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March 7, 2006

So, here we are, buried in the work of tracing the design, using those most old-fashioned of Edo-era tools, a Macintosh and a pen tablet!

I learned some years ago, while working on my long Hyakunin Isshu series, that getting a good clean hanshita with sharply defined lines is one of the most critical parts of the entire printmaking process. With a clear hanshita on the block, I can carve anything I can see - but if it is fuzzily reproduced, or has poor contrast which doesn't allow me to distinguish features clearly, then the print will suffer. I read stories about the best carvers of the 'old days', who needed nothing on the block beyond a rough outline of the print, but I think such people were few and far between, and in any case, for a reproduction, where the idea is to produce a print which 'looks like' the original, such freedom of expression by the carver would be misplaced.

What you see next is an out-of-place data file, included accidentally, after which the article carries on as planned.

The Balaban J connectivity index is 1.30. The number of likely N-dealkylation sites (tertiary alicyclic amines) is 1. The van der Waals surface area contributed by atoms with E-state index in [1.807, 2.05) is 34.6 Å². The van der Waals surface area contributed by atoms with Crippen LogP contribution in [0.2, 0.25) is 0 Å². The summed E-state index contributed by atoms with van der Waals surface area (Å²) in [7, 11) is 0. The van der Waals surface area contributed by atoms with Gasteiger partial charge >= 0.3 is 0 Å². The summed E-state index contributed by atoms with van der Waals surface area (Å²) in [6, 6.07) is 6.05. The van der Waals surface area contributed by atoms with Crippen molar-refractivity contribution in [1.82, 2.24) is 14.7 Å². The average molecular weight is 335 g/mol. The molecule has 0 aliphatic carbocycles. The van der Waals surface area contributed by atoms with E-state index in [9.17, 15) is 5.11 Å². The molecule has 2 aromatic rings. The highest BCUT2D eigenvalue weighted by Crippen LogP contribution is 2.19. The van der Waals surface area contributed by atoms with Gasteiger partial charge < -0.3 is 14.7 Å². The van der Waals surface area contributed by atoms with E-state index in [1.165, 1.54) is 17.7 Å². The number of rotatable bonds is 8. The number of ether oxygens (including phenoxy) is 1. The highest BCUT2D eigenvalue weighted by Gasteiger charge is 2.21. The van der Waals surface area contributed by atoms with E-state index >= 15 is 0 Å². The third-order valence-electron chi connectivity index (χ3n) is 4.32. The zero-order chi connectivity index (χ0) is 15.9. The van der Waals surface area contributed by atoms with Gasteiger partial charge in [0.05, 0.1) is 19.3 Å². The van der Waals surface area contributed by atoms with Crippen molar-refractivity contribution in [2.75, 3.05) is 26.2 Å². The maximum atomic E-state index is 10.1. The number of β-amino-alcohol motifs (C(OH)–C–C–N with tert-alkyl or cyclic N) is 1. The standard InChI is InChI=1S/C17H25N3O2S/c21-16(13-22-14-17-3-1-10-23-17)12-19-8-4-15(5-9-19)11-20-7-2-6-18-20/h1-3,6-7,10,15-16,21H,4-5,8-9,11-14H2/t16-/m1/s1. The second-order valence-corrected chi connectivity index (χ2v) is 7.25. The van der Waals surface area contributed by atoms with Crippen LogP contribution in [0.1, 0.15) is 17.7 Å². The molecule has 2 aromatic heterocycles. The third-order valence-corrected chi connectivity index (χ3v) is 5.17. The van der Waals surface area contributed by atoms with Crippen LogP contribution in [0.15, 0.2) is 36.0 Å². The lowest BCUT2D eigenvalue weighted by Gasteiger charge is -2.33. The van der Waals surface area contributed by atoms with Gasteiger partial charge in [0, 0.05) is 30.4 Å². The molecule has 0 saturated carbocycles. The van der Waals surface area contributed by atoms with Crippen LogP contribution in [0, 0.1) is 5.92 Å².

So my goal at this point is to create a hanshita that contains as much of the detail of the print as possible, and which is drawn as clearly and sharply as possible. Here's the process I am following, using as the starting point a full-size colour image of the original scroll blown up from high-quality book illustrations:

So at the moment, I'm part-way through that list - I am using my electronic 'brush' to re-draw the entire design. The tool is quite sophisticated: the nib of the stylus is nothing more than a short stick of hard plastic, but the tablet/stylus combination is extremely sensitive, and I can make strokes that are very close to 'real' brush strokes in appearance.

It was a bit strange at first, looking up at the screen while my hand makes motions over a bare plastic pad on the tabletop, but I've got quite used to it, and the sample printouts I take now and then to check my progress show that it is working very well. The finished hanshita should be wonderfully sharp and clear!